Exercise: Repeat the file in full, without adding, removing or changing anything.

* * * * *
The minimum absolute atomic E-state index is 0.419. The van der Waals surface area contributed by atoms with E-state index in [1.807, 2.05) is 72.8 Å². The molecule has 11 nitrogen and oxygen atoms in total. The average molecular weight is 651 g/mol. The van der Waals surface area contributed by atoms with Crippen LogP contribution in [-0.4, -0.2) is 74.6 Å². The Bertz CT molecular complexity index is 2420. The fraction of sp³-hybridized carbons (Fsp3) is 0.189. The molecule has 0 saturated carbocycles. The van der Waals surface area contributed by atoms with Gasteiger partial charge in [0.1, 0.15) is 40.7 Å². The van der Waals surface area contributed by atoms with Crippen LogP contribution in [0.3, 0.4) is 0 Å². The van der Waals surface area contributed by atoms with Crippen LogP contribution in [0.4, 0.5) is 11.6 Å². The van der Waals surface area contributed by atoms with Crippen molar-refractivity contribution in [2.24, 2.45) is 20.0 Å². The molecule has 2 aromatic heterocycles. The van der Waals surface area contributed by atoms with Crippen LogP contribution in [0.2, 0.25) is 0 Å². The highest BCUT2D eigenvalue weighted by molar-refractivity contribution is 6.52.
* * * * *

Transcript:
The minimum absolute atomic E-state index is 0.419. The van der Waals surface area contributed by atoms with E-state index in [1.807, 2.05) is 72.8 Å². The molecule has 11 nitrogen and oxygen atoms in total. The average molecular weight is 651 g/mol. The van der Waals surface area contributed by atoms with Crippen LogP contribution in [-0.4, -0.2) is 74.6 Å². The Bertz CT molecular complexity index is 2420. The fraction of sp³-hybridized carbons (Fsp3) is 0.189. The molecule has 0 saturated carbocycles. The van der Waals surface area contributed by atoms with Gasteiger partial charge in [0.1, 0.15) is 40.7 Å². The van der Waals surface area contributed by atoms with Crippen LogP contribution in [0.3, 0.4) is 0 Å². The van der Waals surface area contributed by atoms with Crippen LogP contribution in [0.4, 0.5) is 11.6 Å². The van der Waals surface area contributed by atoms with Crippen molar-refractivity contribution in [2.24, 2.45) is 20.0 Å². The molecule has 2 aromatic heterocycles. The van der Waals surface area contributed by atoms with Crippen LogP contribution in [0.2, 0.25) is 0 Å². The highest BCUT2D eigenvalue weighted by molar-refractivity contribution is 6.52.